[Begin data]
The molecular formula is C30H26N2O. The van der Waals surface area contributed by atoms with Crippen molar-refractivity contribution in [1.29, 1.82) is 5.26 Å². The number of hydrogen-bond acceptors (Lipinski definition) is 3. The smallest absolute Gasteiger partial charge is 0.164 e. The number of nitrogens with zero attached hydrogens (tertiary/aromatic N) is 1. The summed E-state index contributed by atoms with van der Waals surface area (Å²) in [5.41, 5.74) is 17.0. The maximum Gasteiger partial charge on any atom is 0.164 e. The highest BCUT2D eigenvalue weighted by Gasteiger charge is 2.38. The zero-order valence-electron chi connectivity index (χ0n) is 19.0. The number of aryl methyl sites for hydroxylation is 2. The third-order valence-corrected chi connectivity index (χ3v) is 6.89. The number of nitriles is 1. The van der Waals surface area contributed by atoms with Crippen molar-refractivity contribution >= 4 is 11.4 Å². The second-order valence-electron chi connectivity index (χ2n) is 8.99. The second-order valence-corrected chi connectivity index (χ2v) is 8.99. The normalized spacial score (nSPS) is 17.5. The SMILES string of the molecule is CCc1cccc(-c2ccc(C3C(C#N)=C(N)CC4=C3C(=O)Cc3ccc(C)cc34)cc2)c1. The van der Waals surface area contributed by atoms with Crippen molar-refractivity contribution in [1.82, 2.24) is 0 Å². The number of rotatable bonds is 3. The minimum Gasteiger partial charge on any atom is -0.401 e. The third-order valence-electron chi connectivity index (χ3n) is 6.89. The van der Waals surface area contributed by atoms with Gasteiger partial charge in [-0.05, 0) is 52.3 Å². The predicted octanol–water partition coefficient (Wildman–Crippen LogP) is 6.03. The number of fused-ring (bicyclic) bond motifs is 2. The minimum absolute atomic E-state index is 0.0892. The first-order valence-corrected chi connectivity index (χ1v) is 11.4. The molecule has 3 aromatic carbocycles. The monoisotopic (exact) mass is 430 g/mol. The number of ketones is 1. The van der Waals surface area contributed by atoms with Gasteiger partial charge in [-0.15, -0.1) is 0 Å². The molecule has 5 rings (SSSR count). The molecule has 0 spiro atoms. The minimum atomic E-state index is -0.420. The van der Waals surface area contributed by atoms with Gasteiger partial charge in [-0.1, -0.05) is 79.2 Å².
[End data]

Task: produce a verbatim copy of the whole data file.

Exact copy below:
The molecular formula is C30H26N2O. The van der Waals surface area contributed by atoms with Crippen molar-refractivity contribution in [1.29, 1.82) is 5.26 Å². The number of hydrogen-bond acceptors (Lipinski definition) is 3. The smallest absolute Gasteiger partial charge is 0.164 e. The number of nitrogens with zero attached hydrogens (tertiary/aromatic N) is 1. The summed E-state index contributed by atoms with van der Waals surface area (Å²) in [5.41, 5.74) is 17.0. The maximum Gasteiger partial charge on any atom is 0.164 e. The highest BCUT2D eigenvalue weighted by Gasteiger charge is 2.38. The zero-order valence-electron chi connectivity index (χ0n) is 19.0. The number of aryl methyl sites for hydroxylation is 2. The third-order valence-corrected chi connectivity index (χ3v) is 6.89. The number of nitriles is 1. The van der Waals surface area contributed by atoms with Crippen molar-refractivity contribution >= 4 is 11.4 Å². The second-order valence-electron chi connectivity index (χ2n) is 8.99. The second-order valence-corrected chi connectivity index (χ2v) is 8.99. The normalized spacial score (nSPS) is 17.5. The SMILES string of the molecule is CCc1cccc(-c2ccc(C3C(C#N)=C(N)CC4=C3C(=O)Cc3ccc(C)cc34)cc2)c1. The van der Waals surface area contributed by atoms with Crippen molar-refractivity contribution in [1.82, 2.24) is 0 Å². The number of rotatable bonds is 3. The minimum Gasteiger partial charge on any atom is -0.401 e. The third-order valence-electron chi connectivity index (χ3n) is 6.89. The van der Waals surface area contributed by atoms with Gasteiger partial charge in [-0.05, 0) is 52.3 Å². The predicted octanol–water partition coefficient (Wildman–Crippen LogP) is 6.03. The number of fused-ring (bicyclic) bond motifs is 2. The minimum absolute atomic E-state index is 0.0892. The first-order valence-corrected chi connectivity index (χ1v) is 11.4. The molecule has 3 aromatic carbocycles. The monoisotopic (exact) mass is 430 g/mol. The number of ketones is 1. The van der Waals surface area contributed by atoms with Gasteiger partial charge in [-0.15, -0.1) is 0 Å². The molecule has 5 rings (SSSR count). The molecule has 0 spiro atoms. The minimum atomic E-state index is -0.420. The van der Waals surface area contributed by atoms with Gasteiger partial charge in [-0.1, -0.05) is 79.2 Å².